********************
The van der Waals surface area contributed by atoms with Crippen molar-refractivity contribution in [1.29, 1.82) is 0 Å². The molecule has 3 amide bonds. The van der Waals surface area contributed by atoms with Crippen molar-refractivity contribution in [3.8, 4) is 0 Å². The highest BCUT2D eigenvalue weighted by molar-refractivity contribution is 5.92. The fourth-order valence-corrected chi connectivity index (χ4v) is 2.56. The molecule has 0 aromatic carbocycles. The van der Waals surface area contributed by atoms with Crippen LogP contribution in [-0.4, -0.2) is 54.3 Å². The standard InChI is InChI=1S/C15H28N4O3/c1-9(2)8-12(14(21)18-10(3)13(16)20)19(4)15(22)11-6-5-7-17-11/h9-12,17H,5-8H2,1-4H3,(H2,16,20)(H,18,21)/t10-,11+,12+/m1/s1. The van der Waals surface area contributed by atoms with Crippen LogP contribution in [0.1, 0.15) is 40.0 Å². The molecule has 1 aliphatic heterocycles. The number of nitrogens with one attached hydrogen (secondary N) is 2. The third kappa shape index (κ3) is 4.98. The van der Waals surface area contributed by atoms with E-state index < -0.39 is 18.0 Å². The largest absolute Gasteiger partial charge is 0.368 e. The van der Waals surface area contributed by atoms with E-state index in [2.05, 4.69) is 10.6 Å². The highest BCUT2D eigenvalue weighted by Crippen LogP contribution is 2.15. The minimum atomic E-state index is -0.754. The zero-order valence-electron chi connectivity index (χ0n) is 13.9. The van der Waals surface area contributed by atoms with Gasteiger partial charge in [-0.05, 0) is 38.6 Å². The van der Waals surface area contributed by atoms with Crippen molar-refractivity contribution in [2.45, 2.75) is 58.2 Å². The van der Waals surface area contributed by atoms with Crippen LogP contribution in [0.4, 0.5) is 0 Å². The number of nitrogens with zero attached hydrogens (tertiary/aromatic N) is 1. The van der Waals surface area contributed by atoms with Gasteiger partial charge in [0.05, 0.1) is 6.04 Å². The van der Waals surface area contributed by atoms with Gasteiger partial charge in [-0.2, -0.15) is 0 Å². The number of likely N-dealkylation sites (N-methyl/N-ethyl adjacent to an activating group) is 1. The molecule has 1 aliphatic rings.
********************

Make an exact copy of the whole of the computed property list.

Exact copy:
The van der Waals surface area contributed by atoms with Crippen molar-refractivity contribution in [1.29, 1.82) is 0 Å². The molecule has 3 amide bonds. The van der Waals surface area contributed by atoms with Crippen molar-refractivity contribution in [3.8, 4) is 0 Å². The highest BCUT2D eigenvalue weighted by molar-refractivity contribution is 5.92. The fourth-order valence-corrected chi connectivity index (χ4v) is 2.56. The molecule has 0 aromatic carbocycles. The van der Waals surface area contributed by atoms with Crippen LogP contribution in [-0.4, -0.2) is 54.3 Å². The standard InChI is InChI=1S/C15H28N4O3/c1-9(2)8-12(14(21)18-10(3)13(16)20)19(4)15(22)11-6-5-7-17-11/h9-12,17H,5-8H2,1-4H3,(H2,16,20)(H,18,21)/t10-,11+,12+/m1/s1. The van der Waals surface area contributed by atoms with Crippen LogP contribution in [0.1, 0.15) is 40.0 Å². The molecule has 1 aliphatic heterocycles. The number of nitrogens with one attached hydrogen (secondary N) is 2. The third kappa shape index (κ3) is 4.98. The van der Waals surface area contributed by atoms with E-state index < -0.39 is 18.0 Å². The largest absolute Gasteiger partial charge is 0.368 e. The van der Waals surface area contributed by atoms with E-state index in [2.05, 4.69) is 10.6 Å². The highest BCUT2D eigenvalue weighted by Crippen LogP contribution is 2.15. The minimum atomic E-state index is -0.754. The zero-order valence-electron chi connectivity index (χ0n) is 13.9. The van der Waals surface area contributed by atoms with Gasteiger partial charge in [-0.05, 0) is 38.6 Å². The van der Waals surface area contributed by atoms with Crippen molar-refractivity contribution in [2.45, 2.75) is 58.2 Å². The van der Waals surface area contributed by atoms with Crippen LogP contribution in [0.4, 0.5) is 0 Å². The number of nitrogens with zero attached hydrogens (tertiary/aromatic N) is 1. The van der Waals surface area contributed by atoms with Gasteiger partial charge in [0.05, 0.1) is 6.04 Å². The van der Waals surface area contributed by atoms with Gasteiger partial charge in [-0.2, -0.15) is 0 Å². The number of likely N-dealkylation sites (N-methyl/N-ethyl adjacent to an activating group) is 1. The molecule has 1 aliphatic rings.